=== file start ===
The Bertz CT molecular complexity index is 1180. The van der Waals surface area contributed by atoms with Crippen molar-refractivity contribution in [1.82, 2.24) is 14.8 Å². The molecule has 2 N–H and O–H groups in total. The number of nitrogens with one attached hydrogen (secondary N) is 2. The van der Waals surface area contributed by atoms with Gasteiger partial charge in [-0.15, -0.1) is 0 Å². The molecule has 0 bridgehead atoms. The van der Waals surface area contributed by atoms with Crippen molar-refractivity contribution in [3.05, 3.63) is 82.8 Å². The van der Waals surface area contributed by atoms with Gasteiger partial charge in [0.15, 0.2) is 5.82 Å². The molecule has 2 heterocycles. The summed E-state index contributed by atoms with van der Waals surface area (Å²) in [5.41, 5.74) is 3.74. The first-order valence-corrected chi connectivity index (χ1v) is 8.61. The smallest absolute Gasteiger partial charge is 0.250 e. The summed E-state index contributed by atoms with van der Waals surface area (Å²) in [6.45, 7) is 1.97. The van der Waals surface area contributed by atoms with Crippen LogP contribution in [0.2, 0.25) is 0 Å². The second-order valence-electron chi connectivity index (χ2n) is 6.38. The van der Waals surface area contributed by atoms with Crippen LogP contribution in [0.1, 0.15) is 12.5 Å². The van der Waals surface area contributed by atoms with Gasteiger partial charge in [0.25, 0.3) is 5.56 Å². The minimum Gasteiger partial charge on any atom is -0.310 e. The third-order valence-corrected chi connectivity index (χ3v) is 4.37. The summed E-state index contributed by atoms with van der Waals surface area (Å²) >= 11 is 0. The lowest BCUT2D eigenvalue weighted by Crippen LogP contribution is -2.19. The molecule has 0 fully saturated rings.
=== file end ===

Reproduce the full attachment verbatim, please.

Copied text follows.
The Bertz CT molecular complexity index is 1180. The van der Waals surface area contributed by atoms with Crippen molar-refractivity contribution in [1.82, 2.24) is 14.8 Å². The molecule has 2 N–H and O–H groups in total. The number of nitrogens with one attached hydrogen (secondary N) is 2. The van der Waals surface area contributed by atoms with Gasteiger partial charge in [-0.15, -0.1) is 0 Å². The molecule has 0 bridgehead atoms. The van der Waals surface area contributed by atoms with Crippen molar-refractivity contribution in [3.05, 3.63) is 82.8 Å². The van der Waals surface area contributed by atoms with Gasteiger partial charge in [0.15, 0.2) is 5.82 Å². The molecule has 2 heterocycles. The summed E-state index contributed by atoms with van der Waals surface area (Å²) in [5.41, 5.74) is 3.74. The first-order valence-corrected chi connectivity index (χ1v) is 8.61. The smallest absolute Gasteiger partial charge is 0.250 e. The summed E-state index contributed by atoms with van der Waals surface area (Å²) in [6.45, 7) is 1.97. The van der Waals surface area contributed by atoms with Crippen LogP contribution in [0.2, 0.25) is 0 Å². The second-order valence-electron chi connectivity index (χ2n) is 6.38. The van der Waals surface area contributed by atoms with Crippen LogP contribution in [0.1, 0.15) is 12.5 Å². The van der Waals surface area contributed by atoms with Gasteiger partial charge in [0.25, 0.3) is 5.56 Å². The minimum Gasteiger partial charge on any atom is -0.310 e. The third-order valence-corrected chi connectivity index (χ3v) is 4.37. The summed E-state index contributed by atoms with van der Waals surface area (Å²) >= 11 is 0. The lowest BCUT2D eigenvalue weighted by Crippen LogP contribution is -2.19. The molecule has 0 fully saturated rings.